Open secularism meets open religion

Simon Barrow
By Simon Barrow
19 Nov 2007

This is the text of a speech at an RSA lecture meeting in response to a new booklet from the Humanist Philosophers' Group, The Case for Secularism: A Neutral State in an Open Society.

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As the director of a Christian think tank that wants to help re-shape an often cantankerous debate about religion in public life towards something that can be a source of hope rather than conflict, I warmly welcome the British Humanist Association’s thoughtfully constructed ‘case for secularism’.

I read it to be a vibrant argument for what I’d term ‘open secularity’. Not a polity based on anti-religious premises, but one which seeks forms of governance and public institutions which are open to all, irrespective of belief, and which do not favour any one group of adherents.

There is a common human interest in an open society, in spite of all that divides us. As Martin Luther King – a figure owned both by believers and non-believers – once starkly reminded us: we will either learn to live together or we will have to face the threat of dying together. It is as serious as that.

An open society requires representative and participatory forms of governance that can be held accountable to standards of fairness and justice. ‘A neutral state’, the term used on the cover of this pamphlet, might be a summary of that. But we should not be held back by the difficulty any of us have in truly claiming ‘neutrality’ (a problem the authors acknowledge). And the notion of the state is, of course, by no means unproblematic in a complex and globalising world.

What we can agree on, I hope, is that we are not where we need to be in Britain. Ekklesia, in cooperation with those of other convictions (both religious and non-religious) has made a strong theological case within the churches against an Established faith, unelected bishops in an unelected House of Lords, selection by faith in public schooling, and special tax breaks or exemptions from equalities for religious organisations involved in service provision.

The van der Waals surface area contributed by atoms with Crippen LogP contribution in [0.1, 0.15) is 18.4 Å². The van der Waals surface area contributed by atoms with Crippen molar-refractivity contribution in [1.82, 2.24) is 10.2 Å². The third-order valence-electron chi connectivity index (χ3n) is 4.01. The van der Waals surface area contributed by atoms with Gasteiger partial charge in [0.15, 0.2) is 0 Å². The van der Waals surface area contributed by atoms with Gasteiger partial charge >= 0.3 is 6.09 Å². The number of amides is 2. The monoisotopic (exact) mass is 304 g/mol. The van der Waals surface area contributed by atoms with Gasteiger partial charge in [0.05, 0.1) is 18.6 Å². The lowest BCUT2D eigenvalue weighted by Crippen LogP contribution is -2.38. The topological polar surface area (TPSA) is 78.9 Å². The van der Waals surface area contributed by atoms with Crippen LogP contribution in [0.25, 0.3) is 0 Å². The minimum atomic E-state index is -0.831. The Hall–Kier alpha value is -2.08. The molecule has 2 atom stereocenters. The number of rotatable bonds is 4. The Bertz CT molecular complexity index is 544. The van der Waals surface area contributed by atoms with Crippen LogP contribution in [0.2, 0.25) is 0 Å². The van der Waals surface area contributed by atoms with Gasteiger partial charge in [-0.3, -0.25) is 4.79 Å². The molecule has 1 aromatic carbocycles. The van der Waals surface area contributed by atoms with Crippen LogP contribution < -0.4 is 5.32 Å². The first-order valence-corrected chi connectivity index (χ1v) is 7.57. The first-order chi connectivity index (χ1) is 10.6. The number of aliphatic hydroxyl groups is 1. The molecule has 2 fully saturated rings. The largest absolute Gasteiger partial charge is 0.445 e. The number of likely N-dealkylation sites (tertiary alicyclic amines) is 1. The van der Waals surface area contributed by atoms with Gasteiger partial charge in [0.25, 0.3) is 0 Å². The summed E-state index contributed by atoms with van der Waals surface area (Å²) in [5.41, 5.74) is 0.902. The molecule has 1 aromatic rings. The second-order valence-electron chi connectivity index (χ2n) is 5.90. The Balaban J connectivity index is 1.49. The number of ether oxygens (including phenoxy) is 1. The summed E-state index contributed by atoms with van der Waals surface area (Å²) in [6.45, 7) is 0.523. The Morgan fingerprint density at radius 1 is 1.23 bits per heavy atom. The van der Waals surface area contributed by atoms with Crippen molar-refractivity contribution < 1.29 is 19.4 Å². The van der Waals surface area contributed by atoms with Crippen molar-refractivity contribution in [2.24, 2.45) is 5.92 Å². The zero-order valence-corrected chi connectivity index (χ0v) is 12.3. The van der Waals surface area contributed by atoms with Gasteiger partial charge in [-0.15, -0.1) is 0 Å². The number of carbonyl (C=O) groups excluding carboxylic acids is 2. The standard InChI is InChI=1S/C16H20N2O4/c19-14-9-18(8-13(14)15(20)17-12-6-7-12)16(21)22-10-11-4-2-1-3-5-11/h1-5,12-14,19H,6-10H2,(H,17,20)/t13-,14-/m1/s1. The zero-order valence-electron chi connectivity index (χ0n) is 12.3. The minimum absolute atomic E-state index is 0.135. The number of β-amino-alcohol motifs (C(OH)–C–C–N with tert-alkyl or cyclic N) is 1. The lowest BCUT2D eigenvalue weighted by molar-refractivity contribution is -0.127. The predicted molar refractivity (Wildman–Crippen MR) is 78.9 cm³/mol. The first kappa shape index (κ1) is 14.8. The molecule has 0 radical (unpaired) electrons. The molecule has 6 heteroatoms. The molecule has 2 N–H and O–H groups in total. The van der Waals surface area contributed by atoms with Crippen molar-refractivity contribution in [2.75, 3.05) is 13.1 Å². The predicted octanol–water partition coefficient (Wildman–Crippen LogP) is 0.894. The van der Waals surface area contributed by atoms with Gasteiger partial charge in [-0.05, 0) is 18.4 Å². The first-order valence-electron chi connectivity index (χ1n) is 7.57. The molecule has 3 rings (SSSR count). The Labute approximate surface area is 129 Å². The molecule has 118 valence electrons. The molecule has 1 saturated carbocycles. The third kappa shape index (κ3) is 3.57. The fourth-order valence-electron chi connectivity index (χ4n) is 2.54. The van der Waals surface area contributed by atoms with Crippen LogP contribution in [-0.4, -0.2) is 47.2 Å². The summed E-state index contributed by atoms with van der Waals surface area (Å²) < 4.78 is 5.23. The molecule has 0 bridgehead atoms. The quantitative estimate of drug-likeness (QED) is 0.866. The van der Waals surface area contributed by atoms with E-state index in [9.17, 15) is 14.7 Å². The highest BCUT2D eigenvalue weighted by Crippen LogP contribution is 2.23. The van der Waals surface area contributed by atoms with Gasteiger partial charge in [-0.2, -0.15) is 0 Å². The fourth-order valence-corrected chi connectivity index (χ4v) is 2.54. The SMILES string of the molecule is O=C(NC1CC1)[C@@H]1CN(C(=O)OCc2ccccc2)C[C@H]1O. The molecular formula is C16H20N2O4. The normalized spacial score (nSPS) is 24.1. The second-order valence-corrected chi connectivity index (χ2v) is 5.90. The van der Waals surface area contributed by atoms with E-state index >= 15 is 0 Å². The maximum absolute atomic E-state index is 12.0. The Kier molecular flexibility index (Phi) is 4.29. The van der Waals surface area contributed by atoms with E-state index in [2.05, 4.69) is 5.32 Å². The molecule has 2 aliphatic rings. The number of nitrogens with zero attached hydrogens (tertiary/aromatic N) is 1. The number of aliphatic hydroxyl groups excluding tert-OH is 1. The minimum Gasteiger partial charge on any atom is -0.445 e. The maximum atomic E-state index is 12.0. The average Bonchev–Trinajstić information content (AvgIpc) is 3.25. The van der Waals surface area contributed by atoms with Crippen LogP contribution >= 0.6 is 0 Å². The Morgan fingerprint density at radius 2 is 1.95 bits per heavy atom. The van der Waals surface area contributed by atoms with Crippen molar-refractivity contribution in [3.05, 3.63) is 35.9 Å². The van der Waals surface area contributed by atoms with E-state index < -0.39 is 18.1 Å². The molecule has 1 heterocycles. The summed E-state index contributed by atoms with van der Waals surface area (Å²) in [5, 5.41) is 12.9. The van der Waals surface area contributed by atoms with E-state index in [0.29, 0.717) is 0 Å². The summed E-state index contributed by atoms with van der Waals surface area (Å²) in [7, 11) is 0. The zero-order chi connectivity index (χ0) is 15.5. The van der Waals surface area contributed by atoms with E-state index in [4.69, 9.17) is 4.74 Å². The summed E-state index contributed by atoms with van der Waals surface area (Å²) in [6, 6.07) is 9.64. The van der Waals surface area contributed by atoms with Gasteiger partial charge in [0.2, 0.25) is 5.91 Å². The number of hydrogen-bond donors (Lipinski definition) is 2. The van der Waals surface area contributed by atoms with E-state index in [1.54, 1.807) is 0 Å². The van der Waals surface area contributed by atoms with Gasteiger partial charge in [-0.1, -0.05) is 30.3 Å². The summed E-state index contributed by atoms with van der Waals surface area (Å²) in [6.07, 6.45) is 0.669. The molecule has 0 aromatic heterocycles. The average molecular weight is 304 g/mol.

Our argument, coming from a dissenting tradition, is that such privileges harm and distort the egalitarian core of Christianity, a message that has to a large extent been marginalised by 1700 years of Christendom – various forms of the alliance of religion and governance which serve to prop up status quos of different kinds, but which do few favours for ordinary people, especially those pushed to the margins.

Indeed, Jesus, who is called the founder of Christianity (though whether he intended that is an interesting debate in scholarly circles) was himself killed by an alliance of a certain kind of religious authority and the state, so you would have thought that Christians, of all people, have good reason to be wary of cosy alignments between the two.

A key issue in all this is the boundary between ‘public’ and ‘private’, which is part of the survey of this valuable pamphlet. It is the development of civil society which I believe can move this discussion on from unfeasible attempts to pigeonhole people or activities in one place or the other. Put very briefly, religious believers are involved in public forms of life and speak in ways that are both distinct from, but also overlap with, non-religious forms of speech. All this can (and should) be acknowledged and welcomed.

As The Case for Secularism says, there is common ground to be found in working for peace and justice, the struggle against poverty, oppression and discrimination, the case for environmental protection, and so on.

“All that a secular society requires”, it declares, “is that [religious persons] be willing to work alongside others who do not share their faith, and that their own religion should be given no special privileges and special status.”

That is also the argument, I would say, of many thousands of people of faith, who exist not in monolithic entities called ‘religions’, but as part of traditions which are, in fact, extended arguments, in much the same way that non-religious traditions of thought and action are.

In Ekklesia, our job is to persuade the fearful in the churches and elsewhere that letting go of privilege is not a threat, but an opportunity to discover a better way of living authentically (that is, for us, Christianly) alongside others. For that we need a better public conversation too, and I am grateful to the British Humanist Association’s philosopher’s group for contributing to that growing possibility.

Oh, and by the way – can we hear voices like this on Thought for the Day please, BBC?

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© Simon Barrow is co-director of Ekklesia. His blog is: http://faithinsociety.blogspot.com . He is author of Redeeming Religion in the Public Square.

The speakers at the Royal Society for the encouragement of Arts, Manufactures & Commerce event were David Papineau, Professor of Philosophy of Science, Kings College London, Simon Barrow, Co-Director of Ekklesia and Indarjit Singh, Director of the Network of Sikh organisations. The chair was Polly Toynbee, Guardian columnist and broadcaster.

The Case for Secularism can be ordered from the BHA by telephone on 020 7079 3580 at a cost of £5 inc UK postage.

See also Ekklesia's research brief, Reconsidering the Secular, and a Cambridge University project we are involved with, the Religion and Secularism Network.

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